Art Stage fair cancellation not a blip for Singapore, say experts
SINGAPORE — Gallery owners and art collectors here stressed that Singapore remains an attractive destination for art buyers, despite recent claims by Art Stage Singapore's president Lorenzo Rudolf that high costs and a “weak local market” were a barrier to staging successful art fairs.
SINGAPORE — Gallery owners and art collectors here stressed that Singapore remains an attractive destination for art buyers, despite recent claims by Art Stage Singapore president Lorenzo Rudolf that high costs and a “weak local market” were a barrier to staging successful art fairs.
Following the shock cancellation of Art Stage Singapore over a week before its Jan 25 opening, Mr Rudolf cited “exorbitant prices”, “unequal competition” and “cannibalism” in the art scene here as reasons for canning the major art fair.
Mr Ryan Su, 30, a lawyer and founding director of The Ryan Foundation, a non-profit organisation that promotes arts awareness, said: "Even if the market here shows signs of stagnation, Singapore's geo-political and economic position places it at the heart of South-east Asia, which comprises countries that are quickly developing."
As a result, Singapore is the "natural hub" for those interested in the arts to converge, and can serve as a platform for regional and international art, he added.
Mr Su also cited the examples of Switzerland and the United States, which continue to host successful fairs despite the higher costs and standards of living there.
Agreeing, art collector Jimmy Chua, 61, said: “Singapore also has its own niche, a good location and excellent supporting infrastructure. Collectors (in South-east Asia), by and large, feel comfortable coming here.
“As a collector, I buy at both local and regional fairs. It doesn't matter where it is located. If you show good works, the collectors will come.”
Mr Chua added that Art Stage had not “quite managed to establish itself and fulfil its potential and promise”.
In a press statement and open letter to collectors, Mr Rudolf said that Art Stage was “additionally confronted with a new obstacle”, which was a new art fair held at Gillman Barracks — reported to be S.E.A. Focus — during the same period. He suggested that the event had “lured” away Art Stage Singapore’s potential and previous exhibitors with “low participation costs”.
Organised by STPI – Creative Workshop & Gallery and supported by the National Arts Council (NAC), S.E.A. Focus offered a 35sqm booth at about S$6,300. Art Stage was charging S$26,000 onwards for a similar space.
In his letter, Mr Rudolf asked: “No new galleries and hardly any new collectors and buyers, is this the necessary incentive for the weak local market?”
However, Mr Chua said that the addition of S.E.A Focus to the arts calendar should not make a difference to Art Stage Singapore’s prospects. “Look at Hong Kong. Art Basel didn’t feel threatened by Art Central. There were three fairs at the same time, yet they all seemed to flourish.”
ART FAIRS CANNOT BE ‘ONE-NIGHT STAND’
Despite rooting for Singapore's art fair scene, gallery owners and collectors said that there has to be some innovation in order to attract new and younger collectors.
Ms Veronica Howe, 55, director and chief consultant of One East Asia gallery, said that art fairs here have become “more alike” and “predictable” in recent years, failing to draw in younger buyers. She stressed that new art fairs need to provide different offerings and establish themselves in the scene.
“The entrance of a new art fair would be good if it offers a new flavour and it cannot be just a one-night stand. It has to be consistently good for many, many years or at least five years in a row,” she told TODAY.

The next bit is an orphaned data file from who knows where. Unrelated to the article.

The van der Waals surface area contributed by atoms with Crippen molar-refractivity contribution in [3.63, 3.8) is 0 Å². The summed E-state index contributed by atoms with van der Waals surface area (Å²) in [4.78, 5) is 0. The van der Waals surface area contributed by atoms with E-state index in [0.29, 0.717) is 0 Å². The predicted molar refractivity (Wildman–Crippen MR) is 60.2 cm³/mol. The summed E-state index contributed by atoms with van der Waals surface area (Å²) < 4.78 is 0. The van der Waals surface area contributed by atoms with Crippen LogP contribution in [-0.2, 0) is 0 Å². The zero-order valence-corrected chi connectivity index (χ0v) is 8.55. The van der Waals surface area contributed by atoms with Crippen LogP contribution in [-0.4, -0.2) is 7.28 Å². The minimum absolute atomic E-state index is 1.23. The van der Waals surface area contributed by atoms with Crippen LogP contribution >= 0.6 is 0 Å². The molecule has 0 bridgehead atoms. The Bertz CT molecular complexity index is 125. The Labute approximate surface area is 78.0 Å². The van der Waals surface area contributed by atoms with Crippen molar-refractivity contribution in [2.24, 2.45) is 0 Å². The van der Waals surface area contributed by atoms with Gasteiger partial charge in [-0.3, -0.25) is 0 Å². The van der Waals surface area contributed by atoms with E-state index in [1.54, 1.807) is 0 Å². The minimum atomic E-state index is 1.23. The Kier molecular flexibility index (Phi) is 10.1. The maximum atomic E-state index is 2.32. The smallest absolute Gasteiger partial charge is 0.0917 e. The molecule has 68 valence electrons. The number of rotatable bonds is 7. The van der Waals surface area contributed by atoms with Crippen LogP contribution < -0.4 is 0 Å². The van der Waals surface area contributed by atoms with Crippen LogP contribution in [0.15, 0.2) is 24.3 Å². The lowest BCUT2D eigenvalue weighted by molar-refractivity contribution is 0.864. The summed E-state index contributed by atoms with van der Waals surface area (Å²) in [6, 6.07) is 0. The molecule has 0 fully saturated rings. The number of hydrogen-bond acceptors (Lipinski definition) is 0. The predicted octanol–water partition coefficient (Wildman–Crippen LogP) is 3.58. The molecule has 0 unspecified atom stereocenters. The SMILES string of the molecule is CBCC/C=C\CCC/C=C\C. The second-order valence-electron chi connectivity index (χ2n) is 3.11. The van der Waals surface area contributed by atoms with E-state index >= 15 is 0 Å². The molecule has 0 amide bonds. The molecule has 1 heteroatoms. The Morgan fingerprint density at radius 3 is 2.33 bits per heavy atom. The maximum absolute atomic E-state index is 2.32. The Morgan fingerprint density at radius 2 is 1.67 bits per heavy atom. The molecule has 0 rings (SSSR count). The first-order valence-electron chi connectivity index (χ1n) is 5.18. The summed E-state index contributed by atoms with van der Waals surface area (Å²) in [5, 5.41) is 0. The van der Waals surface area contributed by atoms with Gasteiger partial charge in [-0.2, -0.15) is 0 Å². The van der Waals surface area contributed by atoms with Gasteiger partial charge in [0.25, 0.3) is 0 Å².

When asked if there were too many art fairs on the calendar, Mr Su said: “The problem goes beyond saturation, instead, adequate planning should be called into question.
“Put simply, better strategy and foresight is needed for an art scene to flourish.”
Citing Miami Art Week in the United States as an example, Mr Su added that art fairs were structured differently in other countries and allowed to “blossom organically and without intervention”.
“The key takeaway here is that perhaps Art Stage's exit is a sign that the Singapore art scene should be allowed to grow organically, with room for fairs to come and go,” he said.
COMMUNITY PITCHES IN
Following Art Stage Singapore’s sudden cancellation, members of the art community have stepped in to help the affected exhibitors.
One of them is non-profit art organisation Art Outreach, which is organising a pop-up show, The ARTery, at the Marina Bay Sands Expo & Convention Centre from Jan 24 to 27 to display their works. The show is supported by the government agencies which were involved with Art Stage Singapore. They are the NAC, Singapore Tourism Board and Singapore Economic Development Board.
Art Outreach is offering Art Stage participants a 30sqm booth at S$2,000 each, with priority given to galleries that have shipped their artwork from overseas. As of noon on Monday (Jan 21), 14 exhibitors had taken up the offer.
The government agencies, which are assisting to market the pop-up show, said in a joint statement on Monday that they were glad that Art Outreach and Marina Bay Sands had stepped in to organise The ARTery at such short notice.
Plural Mag, an online art magazine here, set up a Facebook page called Art Stage SOS on Jan 16 to match artists and galleries affected by the cancellation with those that had spaces to offer. Several other galleries, commercial spaces and even homeowners have since stepped forward to offer help to the affected exhibitors.
Ms Mujia Jiang, 27, community manager of Mox, a co-working space for creative groups, said: “We know many artists are looking for space to exhibit the works they’ve put their time, heart and soul into, and we’d like to support in any way we can.
“The simplest way was to offer our art gallery for showcase.”